By Michael Gruen
Resistance to Diller Island (Pier 55) has come from some key figures in the famed City Club of New York (they helped to save Grand Central Station). Here, the President of the Club, Michael Gruen, returns to the original charter of the Hudson River Park, which calls for the assiduous preservation of the natural life of the Hudson estuary. He argues that a 2.7-acre concrete island suspended above the breeding and feeding grounds of local aquatic life would alter and diminish them.
The Hudson River Park Trust and Pier55 Inc. have definitively withdrawn their appeal from the decision of Judge Lorna Schofield’s decision (March 23, 2017), voiding the Army Corps of Engineers’ permit for construction of Pier 55. While that does not end the battle over Pier 55, it does dramatically change the battlefield.
Judge Schofield ruled that the New York State Legislature’s designation of the water section of the Park as an “estuarine sanctuary” is not empty verbiage, as the Trust and Pier55 have argued, but a solemn dedication imposing on the Trust a duty to treat and manage the water section as, above all, a conservation area for the preservation and use of fish and wildlife resources. Withdrawal of the appeal makes the Judge’s determination the definitive law of the case. Her reasoning is impeccable, so the Trust would presumably feel obligated to comply with it in future actions it takes with respect to the water section. A primary consideration in future actions should be whether the action will, to any extent, impair the use of the water section for conservation purposes.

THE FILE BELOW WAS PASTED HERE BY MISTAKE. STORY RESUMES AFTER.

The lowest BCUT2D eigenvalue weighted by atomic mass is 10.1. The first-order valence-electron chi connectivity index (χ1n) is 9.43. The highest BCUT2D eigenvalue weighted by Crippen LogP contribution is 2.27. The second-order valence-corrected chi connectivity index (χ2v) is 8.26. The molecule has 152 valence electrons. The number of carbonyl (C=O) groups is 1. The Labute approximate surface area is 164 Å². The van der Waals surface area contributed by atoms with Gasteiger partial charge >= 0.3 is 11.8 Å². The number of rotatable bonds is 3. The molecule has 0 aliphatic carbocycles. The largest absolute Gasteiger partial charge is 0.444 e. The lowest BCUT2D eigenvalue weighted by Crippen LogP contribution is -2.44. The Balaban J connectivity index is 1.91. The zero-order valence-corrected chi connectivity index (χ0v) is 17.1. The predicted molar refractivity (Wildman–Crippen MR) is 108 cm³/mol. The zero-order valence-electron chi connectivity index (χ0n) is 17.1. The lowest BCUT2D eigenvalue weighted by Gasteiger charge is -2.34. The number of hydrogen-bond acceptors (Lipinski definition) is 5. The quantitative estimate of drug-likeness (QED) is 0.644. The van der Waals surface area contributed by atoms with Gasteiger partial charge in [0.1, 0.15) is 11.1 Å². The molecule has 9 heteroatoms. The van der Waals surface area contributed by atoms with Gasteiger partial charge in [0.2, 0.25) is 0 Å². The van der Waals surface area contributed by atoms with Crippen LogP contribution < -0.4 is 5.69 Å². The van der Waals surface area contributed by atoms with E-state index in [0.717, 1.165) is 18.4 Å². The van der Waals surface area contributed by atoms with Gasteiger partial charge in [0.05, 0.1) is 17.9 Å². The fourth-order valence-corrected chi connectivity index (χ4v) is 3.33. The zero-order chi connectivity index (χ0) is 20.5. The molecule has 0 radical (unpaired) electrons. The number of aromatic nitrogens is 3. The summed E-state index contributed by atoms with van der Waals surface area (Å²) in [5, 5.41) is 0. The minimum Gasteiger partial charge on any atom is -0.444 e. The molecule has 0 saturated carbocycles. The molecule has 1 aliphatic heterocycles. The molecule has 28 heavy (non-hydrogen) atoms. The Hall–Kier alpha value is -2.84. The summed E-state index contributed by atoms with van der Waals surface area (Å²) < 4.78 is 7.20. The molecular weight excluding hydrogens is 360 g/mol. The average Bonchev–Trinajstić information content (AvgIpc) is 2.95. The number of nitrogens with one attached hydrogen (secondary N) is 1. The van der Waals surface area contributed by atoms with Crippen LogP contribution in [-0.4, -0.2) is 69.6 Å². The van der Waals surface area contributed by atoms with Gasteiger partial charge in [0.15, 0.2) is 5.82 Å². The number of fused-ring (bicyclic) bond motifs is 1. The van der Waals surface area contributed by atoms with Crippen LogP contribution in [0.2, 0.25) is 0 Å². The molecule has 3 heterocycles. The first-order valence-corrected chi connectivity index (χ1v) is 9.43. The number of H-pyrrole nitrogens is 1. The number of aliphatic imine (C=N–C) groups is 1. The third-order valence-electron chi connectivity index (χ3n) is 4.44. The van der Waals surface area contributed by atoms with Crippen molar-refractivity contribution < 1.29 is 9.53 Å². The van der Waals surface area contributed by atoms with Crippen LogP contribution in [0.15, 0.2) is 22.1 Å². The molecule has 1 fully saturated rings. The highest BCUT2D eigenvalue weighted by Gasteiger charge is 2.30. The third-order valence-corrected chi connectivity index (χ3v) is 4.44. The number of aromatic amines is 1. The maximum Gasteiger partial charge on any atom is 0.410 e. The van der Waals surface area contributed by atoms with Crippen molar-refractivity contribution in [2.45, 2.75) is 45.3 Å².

Judge Schofield further ruled that the area’s status as an “estuarine sanctuary” also establishes it as a “special aquatic site” under the Federal Clean Water Act. Such a site is entitled to heightened protection under that Act.
The Army Corps of Engineers did issue a new permit on May 30th based on the Trust having changed plans for the island to use precast concrete pilings rather than hollow pilings filled, after having been driven with flowable concrete. On that basis, the Corps ruled that the project does not involve “fill,” and that, in the absence of “fill,” the Corps has no authority to stop the project under the Clean Water Act. Plaintiffs intend to challenge that ruling if the project goes forward. At this time, the project appears to be in abeyance.
Plaintiffs in the series of cases concerning Pier55 are The City Club of New York, Tom Fox, and Rob Buchanan. They are represented by Emery, Celli, Brinckerhoff & Abady, LLP.
The City Club of New York is an independent nonprofit organization based in New York, which is devoted to civic advocacy. Its members have advocated for New Yorkers on various issues including, most recently, preventing the construction of a shopping mall in Flushing Meadows Corona Park and down-sizing the up-zoning of East Midtown.